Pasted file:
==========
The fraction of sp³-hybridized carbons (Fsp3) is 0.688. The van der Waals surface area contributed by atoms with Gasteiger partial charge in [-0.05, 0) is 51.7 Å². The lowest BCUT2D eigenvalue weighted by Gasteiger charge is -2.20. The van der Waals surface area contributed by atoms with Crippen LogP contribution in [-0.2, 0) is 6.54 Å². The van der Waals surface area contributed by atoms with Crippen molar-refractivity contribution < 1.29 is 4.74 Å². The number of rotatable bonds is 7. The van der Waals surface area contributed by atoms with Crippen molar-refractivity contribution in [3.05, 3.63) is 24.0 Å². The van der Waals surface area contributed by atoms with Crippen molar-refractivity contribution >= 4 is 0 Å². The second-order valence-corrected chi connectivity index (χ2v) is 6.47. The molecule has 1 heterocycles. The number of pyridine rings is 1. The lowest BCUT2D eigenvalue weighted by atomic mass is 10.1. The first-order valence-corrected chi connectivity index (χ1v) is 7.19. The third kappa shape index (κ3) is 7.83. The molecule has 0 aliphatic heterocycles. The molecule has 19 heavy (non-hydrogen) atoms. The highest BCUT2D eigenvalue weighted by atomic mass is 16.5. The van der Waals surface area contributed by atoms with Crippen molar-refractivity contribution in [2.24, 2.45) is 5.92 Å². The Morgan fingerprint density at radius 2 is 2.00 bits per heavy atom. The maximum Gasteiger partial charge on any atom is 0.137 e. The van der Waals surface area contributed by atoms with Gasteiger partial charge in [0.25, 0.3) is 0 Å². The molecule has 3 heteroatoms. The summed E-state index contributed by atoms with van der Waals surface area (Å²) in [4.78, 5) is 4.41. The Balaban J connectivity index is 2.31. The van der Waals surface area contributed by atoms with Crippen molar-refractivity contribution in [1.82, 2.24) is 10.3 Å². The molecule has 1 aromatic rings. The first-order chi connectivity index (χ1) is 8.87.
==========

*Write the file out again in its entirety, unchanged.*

The fraction of sp³-hybridized carbons (Fsp3) is 0.688. The van der Waals surface area contributed by atoms with Gasteiger partial charge in [-0.05, 0) is 51.7 Å². The lowest BCUT2D eigenvalue weighted by Gasteiger charge is -2.20. The van der Waals surface area contributed by atoms with Crippen LogP contribution in [-0.2, 0) is 6.54 Å². The van der Waals surface area contributed by atoms with Crippen molar-refractivity contribution < 1.29 is 4.74 Å². The number of rotatable bonds is 7. The van der Waals surface area contributed by atoms with Crippen molar-refractivity contribution in [3.05, 3.63) is 24.0 Å². The van der Waals surface area contributed by atoms with Crippen molar-refractivity contribution >= 4 is 0 Å². The second-order valence-corrected chi connectivity index (χ2v) is 6.47. The molecule has 1 heterocycles. The number of pyridine rings is 1. The lowest BCUT2D eigenvalue weighted by atomic mass is 10.1. The first-order valence-corrected chi connectivity index (χ1v) is 7.19. The third kappa shape index (κ3) is 7.83. The molecule has 0 aliphatic heterocycles. The molecule has 19 heavy (non-hydrogen) atoms. The highest BCUT2D eigenvalue weighted by atomic mass is 16.5. The van der Waals surface area contributed by atoms with Crippen molar-refractivity contribution in [2.24, 2.45) is 5.92 Å². The Morgan fingerprint density at radius 2 is 2.00 bits per heavy atom. The maximum Gasteiger partial charge on any atom is 0.137 e. The van der Waals surface area contributed by atoms with Gasteiger partial charge in [0.25, 0.3) is 0 Å². The molecule has 3 heteroatoms. The summed E-state index contributed by atoms with van der Waals surface area (Å²) in [4.78, 5) is 4.41. The Balaban J connectivity index is 2.31. The van der Waals surface area contributed by atoms with Crippen molar-refractivity contribution in [1.82, 2.24) is 10.3 Å². The molecule has 1 aromatic rings. The first-order chi connectivity index (χ1) is 8.87.